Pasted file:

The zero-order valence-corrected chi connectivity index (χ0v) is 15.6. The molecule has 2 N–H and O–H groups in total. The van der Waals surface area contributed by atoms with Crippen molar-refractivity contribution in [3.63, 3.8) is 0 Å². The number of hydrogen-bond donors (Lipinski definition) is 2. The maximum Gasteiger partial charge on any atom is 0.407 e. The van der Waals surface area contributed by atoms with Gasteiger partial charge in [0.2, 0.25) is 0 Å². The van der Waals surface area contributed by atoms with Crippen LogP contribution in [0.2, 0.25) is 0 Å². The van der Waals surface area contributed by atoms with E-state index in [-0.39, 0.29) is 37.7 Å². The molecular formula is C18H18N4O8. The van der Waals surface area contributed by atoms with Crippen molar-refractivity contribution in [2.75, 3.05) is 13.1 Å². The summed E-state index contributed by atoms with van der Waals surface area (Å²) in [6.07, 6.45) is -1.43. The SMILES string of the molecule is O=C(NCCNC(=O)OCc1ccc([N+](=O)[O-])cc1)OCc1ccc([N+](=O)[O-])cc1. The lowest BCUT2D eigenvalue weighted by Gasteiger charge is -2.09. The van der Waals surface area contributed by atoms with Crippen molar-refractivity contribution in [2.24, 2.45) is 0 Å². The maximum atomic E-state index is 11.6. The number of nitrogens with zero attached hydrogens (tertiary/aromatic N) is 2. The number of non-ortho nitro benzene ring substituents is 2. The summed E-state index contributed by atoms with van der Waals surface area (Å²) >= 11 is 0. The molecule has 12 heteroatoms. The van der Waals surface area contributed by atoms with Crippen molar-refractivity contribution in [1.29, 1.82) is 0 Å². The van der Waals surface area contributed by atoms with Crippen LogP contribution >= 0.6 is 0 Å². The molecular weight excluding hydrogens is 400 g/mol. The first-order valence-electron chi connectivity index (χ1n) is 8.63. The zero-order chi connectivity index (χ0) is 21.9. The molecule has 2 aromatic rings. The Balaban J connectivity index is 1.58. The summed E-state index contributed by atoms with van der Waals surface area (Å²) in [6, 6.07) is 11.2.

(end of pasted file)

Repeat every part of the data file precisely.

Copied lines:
The zero-order valence-corrected chi connectivity index (χ0v) is 15.6. The molecule has 2 N–H and O–H groups in total. The van der Waals surface area contributed by atoms with Crippen molar-refractivity contribution in [3.63, 3.8) is 0 Å². The number of hydrogen-bond donors (Lipinski definition) is 2. The maximum Gasteiger partial charge on any atom is 0.407 e. The van der Waals surface area contributed by atoms with Gasteiger partial charge in [0.2, 0.25) is 0 Å². The van der Waals surface area contributed by atoms with Crippen LogP contribution in [0.2, 0.25) is 0 Å². The van der Waals surface area contributed by atoms with E-state index in [-0.39, 0.29) is 37.7 Å². The molecular formula is C18H18N4O8. The van der Waals surface area contributed by atoms with Crippen molar-refractivity contribution in [2.75, 3.05) is 13.1 Å². The summed E-state index contributed by atoms with van der Waals surface area (Å²) in [6.07, 6.45) is -1.43. The SMILES string of the molecule is O=C(NCCNC(=O)OCc1ccc([N+](=O)[O-])cc1)OCc1ccc([N+](=O)[O-])cc1. The lowest BCUT2D eigenvalue weighted by Gasteiger charge is -2.09. The van der Waals surface area contributed by atoms with Crippen molar-refractivity contribution in [2.24, 2.45) is 0 Å². The maximum atomic E-state index is 11.6. The number of nitrogens with zero attached hydrogens (tertiary/aromatic N) is 2. The number of non-ortho nitro benzene ring substituents is 2. The summed E-state index contributed by atoms with van der Waals surface area (Å²) >= 11 is 0. The molecule has 12 heteroatoms. The van der Waals surface area contributed by atoms with Crippen molar-refractivity contribution in [1.29, 1.82) is 0 Å². The van der Waals surface area contributed by atoms with Crippen LogP contribution >= 0.6 is 0 Å². The molecular weight excluding hydrogens is 400 g/mol. The first-order valence-electron chi connectivity index (χ1n) is 8.63. The zero-order chi connectivity index (χ0) is 21.9. The molecule has 2 aromatic rings. The Balaban J connectivity index is 1.58. The summed E-state index contributed by atoms with van der Waals surface area (Å²) in [6, 6.07) is 11.2.